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Lethbridge Herald Newspaper Archives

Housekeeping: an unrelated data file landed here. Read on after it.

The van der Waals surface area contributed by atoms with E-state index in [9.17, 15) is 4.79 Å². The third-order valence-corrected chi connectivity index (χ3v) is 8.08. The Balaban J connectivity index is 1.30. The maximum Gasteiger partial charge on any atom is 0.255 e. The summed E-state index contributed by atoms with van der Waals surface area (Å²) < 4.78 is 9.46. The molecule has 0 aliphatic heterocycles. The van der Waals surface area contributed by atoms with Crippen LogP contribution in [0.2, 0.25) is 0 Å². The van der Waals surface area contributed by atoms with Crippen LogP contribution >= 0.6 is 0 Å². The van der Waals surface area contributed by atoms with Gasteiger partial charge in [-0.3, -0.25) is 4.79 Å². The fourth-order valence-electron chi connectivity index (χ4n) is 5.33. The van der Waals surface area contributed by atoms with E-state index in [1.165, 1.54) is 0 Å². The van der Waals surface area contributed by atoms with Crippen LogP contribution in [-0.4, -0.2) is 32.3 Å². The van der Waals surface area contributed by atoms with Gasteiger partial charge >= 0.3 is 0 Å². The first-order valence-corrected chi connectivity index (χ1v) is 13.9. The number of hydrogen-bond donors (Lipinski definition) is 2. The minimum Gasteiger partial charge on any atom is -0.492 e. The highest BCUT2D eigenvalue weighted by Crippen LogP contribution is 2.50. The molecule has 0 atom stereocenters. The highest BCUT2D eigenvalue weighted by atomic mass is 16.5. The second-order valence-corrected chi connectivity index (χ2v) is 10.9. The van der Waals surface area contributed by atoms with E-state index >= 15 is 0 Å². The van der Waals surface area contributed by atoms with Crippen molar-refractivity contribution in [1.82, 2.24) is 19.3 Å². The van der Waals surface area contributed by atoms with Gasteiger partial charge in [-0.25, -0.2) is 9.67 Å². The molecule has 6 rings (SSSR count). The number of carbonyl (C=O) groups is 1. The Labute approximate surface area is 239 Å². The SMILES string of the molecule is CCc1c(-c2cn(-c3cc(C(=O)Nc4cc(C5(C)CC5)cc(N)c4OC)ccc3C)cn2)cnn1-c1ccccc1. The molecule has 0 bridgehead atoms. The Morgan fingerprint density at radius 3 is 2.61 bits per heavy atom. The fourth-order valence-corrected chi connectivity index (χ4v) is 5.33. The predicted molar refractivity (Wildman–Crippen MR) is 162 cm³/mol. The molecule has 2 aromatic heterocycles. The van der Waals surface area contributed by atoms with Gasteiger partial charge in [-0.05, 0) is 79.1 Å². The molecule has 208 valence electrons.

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Lethbridge Herald, The (Newspaper) - August 17, 1970, Lethbridge, Alberta THE IETHBRIDGE HERAID Monday, August 17, 1970 Jn own, Miss Marjorie Frame and Mr. George Kcinke of Toronto have been visiting with the former's parents, Mr. and Mrs. R. M. Frame of Lethbridge. Mr. and Mrs. Ray Renfrew Iiave had as their house guests the hitter's sister Mrs. Ann Wlu'tvcr of Spokane, Wash., and her two brothers, Mr. Herman Baer and Mr. Fred Baer of Chicago, 111. The visit marked the occasion of the first Baer family reunion in 12 years. Also a guest at the Renfrew home for the past three weeks lias been their daughter, Mrs. Pharris Swearengin of Citrus Heights, Sacramento County, Calif. Past presidents .if the. Ladies Auxiliary to the Royal Cana- dian Legion entertained 22 se- nior members and guests at a garden party held at the home of Mrs. F. Stewart. Mrs. W. Kergan, wife of the Legion President, ant! Mrs. E. Haaland, Auxiliary president, were guests. Past presidents assisting were the Mesdames M. Smith, B. Haworth, T. Od- ney, B. Stewart and N. Living- ston. Still Going At 100 Years Young TORONTO (CP) Ada A. .Presgrave, 100 today, still maintains a keen inter- est in her dry goods busi- ness. Mrs. Presgrave, now blind and bed-ridden, wofked in the store until five years ago. She lives above the store and relies on clerk Ruby Robins, 66, to keep her in- formed of all business de- velopments. Mrs. Presgrave's husband died 20 years ago. Lynne Chuvalo Has To See Fight Bv CAROL KENNEDY I Lynne said she would like TrminniM The blows Canada's heavyweight cham- LONDON (CP) -me Blows pion to give up figilting anti turn 4-amil that rained on Canadian heavy- weight boxer George Chuyalo of Toronto and caused a ringside outburst frorti lu's wife Lynne are still reverberating through the British press. Marjorie Proops of the mass- circulation Daily Mirror, proba- bly the widest-read woman's columnist in Britain, devotes a full-page spread today to the mental agonies of women mar- ried to men in dangerous jobs. She began her researches by putting in a transatlantic call to Mrs. Chuvalo to ask her "why she didn't stay home and knit or something so that she wouldn't have to see him getting knocked Proops miotes Lynne Chuvalo as saying: "I have to go. Bad as it is to watch, it would be even worse to stay home worrying all the time. "I think it makes him feel more secure if I'm there. He needs me around and I go whenever I can, though I can't always go. We have five kids." about.' Miss SPECIAL GUEST Mr. and Mrs. Ernest Bartiett had a special guest at their 50th wed- ding anniversary celebration Saturday, Mrs. Rosa Bartiett, 94 of Kalispell, Mont., Mr. Bartlett'5 mother. It was a happy occasion for all and an unusal occurence for any family. Involvement Keyivord For Program Women Inmates Learn Respo TORONTO (CP) A radical change in the lifestyle and ad- ministration of prisons is being worked out at Vanier Centre for Women near Brampton, Ont., at joint meetings of the women serving sentences and the staff. Involvement's the key note in the institution's departure from authoritarianism. The residents are actively in- volved in any decisions affect- ing them, Complaints are aired and decisions made in commit- tee meetings. The discussion is democratic within the framework of the in- stitution's regulations. If the residents want a rule changed or an innovation made, they say so. If a rule must stick, a suita- ble explanation is given. The centre te trying to give practical training in the re- sponsibilities and rights ef citi- zenship. -Vanier, designed by Harry Kohl, a Toronto architect, ac- commodates the best features of North American air, open spaces and bright col- ors. Mr. Kohl's plan allows resi- dents and staff to mix freely and informally within the cot- tages and many-windowed cor- ridors of the main administra- tive building. The Vanier Centre is a thera- peutic community. Treatment and administration are fully in- tegrated so the residents can learn to relate rationally to peo- I.A. TO F.O.E. BINGO Monday, Aug. 17 JACKPOT NOS. "20 ALARM BINGO" Gold Card Pay Double Door Prize-Free Cards (Many other extras) Regular Cards 25c or 5 for 13lh St. and Ave. 'A' N. No children under 16 allowed nsi brought to life the words of pie and the institutions uiey nust cope with in the Use 01 Uiuga m UMauit also take them Grossman, Ontario runs on DC-6, Convair AH m attend. Tt world. The residents also get a chance to re-establish themselves outside. They get temporary leave to apply for jobs and hid lodgings before their term s up. Some are on daily leave a work or study in people are here because they are much more open than average in their reactions to life, perhaps because they've already lost everything. This gets them into trouble because nobody wants to hear what they have to say. Others of correctional services. "To rehabilitate is to invest again with dignity; to give a woman the self-r'espect she so desperately needs before she can respect others. There must be socialization between inmates and the community, 737 aircraft. Miss Cardinal was also a runner-up in the recent Alberta Indian Princess take meeting re Southern of Alberta ciety will i dergarten day at 7 MEASURERS LONDON (AP) Two Srampton. Donna Clark, superintendent for Vanier, said: "I'm sure our >eople reflect the ills of society, ffe've noticed a shift in offences rom alcoholism and prostitution to a real upswing in theft and false pretences." The sentences of Vanier residents are for two years or out of any legitimate involvement in life and vis have to start from Miss Clark said. "With some people, we will never be able to make headway. They've been rejected all their lives and become rebellious and aggressive work programs, academic upgrading. The citizens of Brampton are helping to provide the social relations with the community. Members of a new branch of the Elizabeth Fry Society accompany residents on job interviews and in seeking Pamela Hunt and Sue Pullen, have been measuring more than Royal Air Force fliers to help set standard sizes for flying clothes and cockpit equipment, the RAF announced. The girls will take 63 body measurements on each man in the next 18 months, raising speaker is in attendar tha Clark, Mrs. Jem-provincial Terry Gar velopment ton; Mrs. nnmmiinitv Convictions for robbery, Vanier Centre said. Saddle Lake Girl Becomes Steivardess Alice Cardinal, 23-year-old native girl from the Saddle Lake Indian Reserve in north- east Alberta, has completed her stewardess training course and is now flying on Pacific Western Airlines runs as a full- fledged stewardess. Miss Cardinal, who attended school in St. Paul, Grouard and Victoria Composite High School in Edmonton, has taken her basic stewardess training in Vancouver. She is now based in Edmonton, and is flying Edmonton and far a something shop or a restaurant. But she said while they had often talked about it, she wouldn' ttry to jush him into a lave to think of a man's self-re- spect." Miss Proops also interviewed :he wives of British bantam- weight champion Alan Rudkin and steeplechase jockey Stan Mellor. Cathy Rudkin said she is against boxers' wives attending 'ights and has only been to four of her husband's in seven years of then she felt :oo sick to watch. Elain Mellor said she suffers great tension but the excitement of the racing provided some compensation. "And you learn early on to i'ace up to things. It's good for you." The column concludes that women are "born worriers" anyway, even if their spouses lead desk-bound lives. "While wives like Mrs. Chu- valo get hysterical when the blood starts to run, city gents' wives sit at home worrying whether their spouses are get- ting hung up on some mini- skirted secretary." (Calendar (Jf Visit Expo 70 with the Teen Clefs, will he presented in the Yates, Aug. 26 at p.m. Slides, displays of souvenirs and music will be featured. Everyone is welcome. Mass for St. Patrick's CWL will be held in St. Patrick's Church, on Wednesday at p.m. All members are urged to monthly meeting The main topic funds. Featured ny Maigetts, acting vice president; rvin, community de- officer in Edmon- Zella Harris, with Midiskirt Wins Hands Down Peking Poor Town For Leg Men By NORMAN WEBSTER Copyright 1970 The Globe and Mail PEKING The pretty girl was on the beach at the sea- side town of Peitaiho. She walk- ed up on a small rocky point as her boy friend prepared to take her photograph. From under her arm she took a bundle of black cotton skirt. She stepped into it, zipped it up, then began rolling her trouser legs above the hem- line. Sad to say, she didn't have to roll very far. In China, the midiskirt reigns. (Are you lis- tening, Miniskirts, there are none. I have personally checked out Peking. It is a poor town for leg men. Skirts appear here only in summer. During the rest of the year the capital's women wear trousers, generally in dark blue cotton which gets progressively lighter with wash- ing. These are cut the same way as men's Tight pants are not only suspect politically, but also quite im- practical in wintertime, when several layers of woolies and other undergarments reinforce resistance to the bitter wind from Mongolia. Even in summer, skirts are worn by but a minority of women, although most below- teen girls put them on. The little girls may occasionally have hems above the knee and some of the early teen-agers may exhibit models hovering around the kneecap, but more mature females firmly cover patella. (Old ladies rarely ap- pear in skirts.) WATER CONDITIONING (leth.) LTD, 1200 North M.M. Drive Ph. 327-7867 babies and toddlers are done I the peoples liberation army are a m-pawr: In fnir numbers what- up like gift-wrapped packages in oranges, reds, greens and purples, rometimes all at the same time. The green-brown uniforms of is not quite accurate to there are no miniskirts whatever in the city. Western women in the foreign commun- ity here they are few wear short skirts and often re- ceive considerable attention when they go downtown to shop. One foreigner who received more attention than desired was the member of the British mission who wore his kilt on a trip to the railway station and was grabbed by policemen who felt this really was going a bit far. They were mollified when it was explained this was Uie native male habit of a British minority group. Chinese skirts come in var- ious colors and patterns black, blue, flower prints, polka dots, checks. There are both straight and pleated versions and, like the trousers, they always hang loose. This not only forestalls de- cadence but also makes it pos- sible to hunker down in the comfortabie, balanced squat with knees wide apart that Chinese of all ages use when chatting, playing with children. waiting for a bus and so on You can't do it and still be ladylike in a tight or short skirt. The midiskirt fits in well hero with the generally sober dress of the populace. The only really colorful displays generally come, in the winter when the present In fair numbers what- ever the season. For most, though, warm weather dress is mainly short-sleeved white shirts with blue trousers or skirts for women and blue trousers or tan shorts for men. Almost all wear sandals or felt slippers. The pedicart drivers go top- less. Ann Landers DEAR ANN LANDERS: couldn't believe my eyes when I rend your answer to the father who signed himself "Second Class Citizen" It seems by the time he sat down to read the- newspaper it was ripped apart. His wife had torn out a recipe his daughter clipped your column, his mother-in-law went for the horoscope, etc. You told him t solve the prob- lem by picking up a paper on the way home just for himself. You call tlu's advice? In our family if you are old enough to read a newspaper you are old enough to leave it in good condition for the next person. Common courtesy and respect for others should be learned early. A red ink underlining pen for marking ar- ticles to be torn out later is cheaper than a second news-- paper and less trouble, too. Anyone in our family who wants to tear out an item can wait till the next day. Where were YOU, Ann Landers, when that column ap- peared? DEAR DISAPPOINTED: I was in Athens but I wrote the advice before I left. Fifty million readers can't be wrong and that's roughly the number that complained about my an- swer. I plead temporary insanity. DEAR ANN LANDERS: We are two teen-agers who need you to speak up for us. Grandpa is 88 years old. We love him very much but his mind wanders and he's like not all there. The doctor said Grandpa would be better off in the old folks home than at our house because Mom can't give him the kind of care he needs. So three weeks ago Mom and Dad took hint to a nice place where the people are very friendly. Mom makes my brother and me (we are 15 and 16) go with her to visit Grandpa every evening after supper. We wouldn't mind a couple nights a week, Ann, but night routine 'is like spacing us out. It's boring to sit in a room and not be able to carry on a conversation. Grandpa doesn't even know who we are. Mom says it is being re- spectful and after Grandpa is gone we will be glad we were so good to him. Will you speak up for us? Mom; is all the time banding us your column when you agree .with her. W. Va. DEAR WHEELS: I can't see that it makes much sense for a couple of teen-agers to go visit with a non-compos grandpa every night of the week. Twice a week is plenty. I hope your Mom will reconsider and stop dragging you kids along on what she considers her duty visits. DEAR ANN LANDERS: You printed a letter a while back from a reader who was driven out of her mind by computer billing. After countless phone calls and letters, she received a telegram saying that if she didn't pay her bill at. once her credit rating would be permanently jeopardized. I sympathized with the woman because I had a similar experience when I tried to cancel a credit card. It had such a devastating effect on me that my ulcers came back. Please inform the public as to the best course of action should they become caught in the wheels of "progress" and driven nuts as I was. (P.S. Finally my husband hired a law- yer.) Scream Heard Round The World DEAR SCREAM: One who finds himself involved in battle with a computer should do the following: If, after a phone call and a letter to the company, you get no satisfaction, accept the fact that the electronic monster has no eyes or ears and you might as well talk to Mount _Rushmore. Write to your senators and to your congressman. Send copies of. your correspondence to the computer. Write also to President Nbt- on's Committee On Consumer Interest, Washington, D.C. And keep your cool your cool your cool your cool your cool. THE BETTER HALF By Bob Barnes "If any of the girls ask me today, I'm 38...I'll get more sleep tonight so I can be 34 again tomorrow." The nZisklrt is not popular in Webster reports This line of girls was photographed al a Peking Airport reception for Prince Norodom Sihanouk of Cam- bodia. UNCAP THE TASTE OF EXPO'70... ASAHI BEER! ASAHI BREWERIES, LIMITED TOKYO, JAPAN MITSUI AND COMPANY (CANADA) LIMITED, EDMON TON, ALBERTA ;